This Criterion Collection cobbles together five shorts of varying lengths and styles from the earlier part of Martin Scorsese’s career, dusting them off and tarting them up with 4K restoration. The end result is a privileged peek into the development of the man as a director, with brushstrokes as broad as a sunflower that point towards the tropes and techniques that would later define his illustrious canon. Besides being a window into Scorsese’s own evolution as a director, the films are also a nostalgic delight in their own right.

In chronological order, the first two titbits up for review are What’s a Nice Girl Like You Doing in a Place Like This? and It’s Not Just You, Murray! Both shorts were made during Scorsese’s time at NYU’s Washington Square College and both were given a special mention at the 1965 National Student Film Festival. The similarities don’t end there; both are darkly comic dives into a pair of quirky characters, the first of whom is a struggling writer who becomes obsessed with a painting and the second of whom is a boastful gangster who pulled himself up by his bootstraps – but has been cuckolded by his best friend. Scorsese artfully reveals more about each protagonist than they themselves seem aware, resulting in two intriguing sub-15 minute flicks that are impressively dense for their short run times.

The third (and shortest) film on the disc is also perhaps the most controversial: 1967’s The Big Shave, which was apparently made as a visceral reaction to the violence of the Vietnam War. In it an unnamed man calmly but methodically shaves in front of a pristine mirror and gleaming white tiles, repeating the action until he cuts himself over and over and bathes the entire scene in rivers of blood. Narratively, the movie’s message is so on the nose that it threatens to burst it wide open, but it’s a visual spectacle all the same, full of bouncing colours and inventive camera angles that elevate it above the realm of mere pop art.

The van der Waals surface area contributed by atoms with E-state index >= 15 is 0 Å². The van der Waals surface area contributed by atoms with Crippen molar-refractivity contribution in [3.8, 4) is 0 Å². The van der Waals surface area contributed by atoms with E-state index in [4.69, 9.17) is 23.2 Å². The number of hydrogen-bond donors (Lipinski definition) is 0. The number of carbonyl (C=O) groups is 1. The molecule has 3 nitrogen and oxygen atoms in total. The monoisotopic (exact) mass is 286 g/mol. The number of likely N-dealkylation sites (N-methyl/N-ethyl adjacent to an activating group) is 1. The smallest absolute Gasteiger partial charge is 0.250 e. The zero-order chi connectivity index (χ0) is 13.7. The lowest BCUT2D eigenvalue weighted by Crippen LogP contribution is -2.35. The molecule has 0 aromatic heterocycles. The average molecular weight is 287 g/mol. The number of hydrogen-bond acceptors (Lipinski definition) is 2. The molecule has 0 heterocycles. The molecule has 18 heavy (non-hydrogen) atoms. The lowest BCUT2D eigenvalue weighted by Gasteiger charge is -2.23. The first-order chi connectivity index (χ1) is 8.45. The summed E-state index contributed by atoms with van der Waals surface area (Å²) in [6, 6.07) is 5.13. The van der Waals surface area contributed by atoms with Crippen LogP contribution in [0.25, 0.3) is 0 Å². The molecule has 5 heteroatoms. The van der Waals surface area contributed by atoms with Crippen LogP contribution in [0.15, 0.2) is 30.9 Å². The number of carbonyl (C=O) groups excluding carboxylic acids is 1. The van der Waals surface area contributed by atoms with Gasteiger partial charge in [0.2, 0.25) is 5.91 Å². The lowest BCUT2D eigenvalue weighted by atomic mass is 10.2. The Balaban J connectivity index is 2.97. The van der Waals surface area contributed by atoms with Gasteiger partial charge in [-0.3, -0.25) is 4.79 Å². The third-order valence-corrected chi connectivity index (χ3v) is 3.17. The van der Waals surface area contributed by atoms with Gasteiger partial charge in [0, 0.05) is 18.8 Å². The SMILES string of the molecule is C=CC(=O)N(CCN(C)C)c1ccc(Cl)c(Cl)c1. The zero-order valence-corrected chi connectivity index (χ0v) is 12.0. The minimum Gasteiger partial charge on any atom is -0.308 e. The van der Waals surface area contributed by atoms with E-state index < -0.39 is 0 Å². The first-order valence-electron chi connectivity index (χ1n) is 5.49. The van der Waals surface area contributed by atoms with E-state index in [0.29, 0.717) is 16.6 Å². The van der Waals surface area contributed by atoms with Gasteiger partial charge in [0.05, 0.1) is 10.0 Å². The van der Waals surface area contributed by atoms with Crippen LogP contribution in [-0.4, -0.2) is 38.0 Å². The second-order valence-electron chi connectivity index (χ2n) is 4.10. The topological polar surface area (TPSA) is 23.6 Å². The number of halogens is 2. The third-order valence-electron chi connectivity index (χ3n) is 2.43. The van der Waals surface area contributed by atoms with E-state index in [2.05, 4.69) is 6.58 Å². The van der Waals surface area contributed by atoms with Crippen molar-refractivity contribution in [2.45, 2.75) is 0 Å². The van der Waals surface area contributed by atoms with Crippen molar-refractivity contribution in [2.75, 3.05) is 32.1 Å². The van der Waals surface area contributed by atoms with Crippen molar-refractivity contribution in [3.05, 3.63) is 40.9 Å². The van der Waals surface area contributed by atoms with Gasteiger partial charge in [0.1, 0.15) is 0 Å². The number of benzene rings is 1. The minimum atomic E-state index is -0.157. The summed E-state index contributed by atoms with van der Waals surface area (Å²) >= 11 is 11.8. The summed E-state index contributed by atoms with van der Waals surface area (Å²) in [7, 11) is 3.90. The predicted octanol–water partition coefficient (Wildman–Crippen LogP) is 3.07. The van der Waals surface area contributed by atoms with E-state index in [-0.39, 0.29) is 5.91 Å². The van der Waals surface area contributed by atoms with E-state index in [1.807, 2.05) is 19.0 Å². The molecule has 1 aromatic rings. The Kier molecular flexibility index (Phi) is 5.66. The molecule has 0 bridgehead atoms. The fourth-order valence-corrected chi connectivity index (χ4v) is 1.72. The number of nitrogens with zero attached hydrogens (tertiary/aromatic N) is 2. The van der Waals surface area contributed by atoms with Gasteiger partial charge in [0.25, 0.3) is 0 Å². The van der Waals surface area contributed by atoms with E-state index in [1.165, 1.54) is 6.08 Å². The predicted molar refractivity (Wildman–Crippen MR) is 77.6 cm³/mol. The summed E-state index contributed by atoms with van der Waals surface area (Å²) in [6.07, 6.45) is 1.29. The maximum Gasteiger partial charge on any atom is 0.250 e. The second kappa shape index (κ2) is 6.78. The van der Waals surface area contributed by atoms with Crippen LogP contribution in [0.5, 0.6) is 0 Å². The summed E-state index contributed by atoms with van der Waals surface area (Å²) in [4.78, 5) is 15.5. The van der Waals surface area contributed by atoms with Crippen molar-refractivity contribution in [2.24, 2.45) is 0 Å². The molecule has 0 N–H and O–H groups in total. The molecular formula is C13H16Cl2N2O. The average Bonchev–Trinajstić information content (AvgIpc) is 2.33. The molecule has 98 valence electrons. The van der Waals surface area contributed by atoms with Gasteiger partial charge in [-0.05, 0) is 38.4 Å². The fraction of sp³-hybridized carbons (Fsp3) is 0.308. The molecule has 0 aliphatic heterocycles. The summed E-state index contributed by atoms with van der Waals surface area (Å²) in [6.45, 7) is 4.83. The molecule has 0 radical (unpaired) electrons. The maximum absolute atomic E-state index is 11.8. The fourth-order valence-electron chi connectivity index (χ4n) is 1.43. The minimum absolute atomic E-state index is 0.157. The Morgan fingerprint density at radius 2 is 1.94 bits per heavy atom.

The remaining two pieces included in the collection are Italianamerican and American Boy, both of which are interview-style depictions of real people in intimate settings. The former features Scorsese’s own parents, who prepare a traditional meal of spaghetti and meatballs as they relive tales of their upbringing in New York. The latter focuses on Steven Prince, a one-time road manager for Neil Diamond and rehabilitated drug addict. Whereas Charles and Catherine Scorsese’s stories are pleasant and warming, Prince’s veer from the playful to the macabre. Particular highlights include partying with a domesticated gorilla, his incidental arrest at the home of his dealer and a violent brush with a would-be murderer. Wild and unpredictable in demeanour and thematic content, American Boy is perhaps the highlight of the quintet for its fascinating insight into a life less ordinary, all the while helped along by Scorsese’s masterful guiding hand.

This collection also probably represents one of the few occasions where the supplementary material is as engaging as the main features. Alongside a 1970 radio interview in which Scorsese discusses the developing film scene in the States, there are also two brand new videos in which all the shorts are picked apart. The first features Scorsese himself discussing his early work with critic Farran Smith Nehme, while the second sees the next generation of filmmakers (in the shape of Ari Aster and the Safdie brothers) relate what they took from the selection.

Casual fans of cinema will surely be most gripped by the two non-fiction pieces, but this disc is clearly aimed at dedicated Scorsese aficionados – and there is much for them to wrap their chompers around here. As well as collating these five rare gems (which only sporadically pop up on video sharing platforms) and restoring them to 4K quality, the collection offers value by painting vivid portraits of bold characters, creating an alluring vision of a bygone time whose edges have been softened by nostalgia and imparting a modern, in-depth take on all of the above.

Available on DVD and Blu-Ray from Mon 29 Jun 2020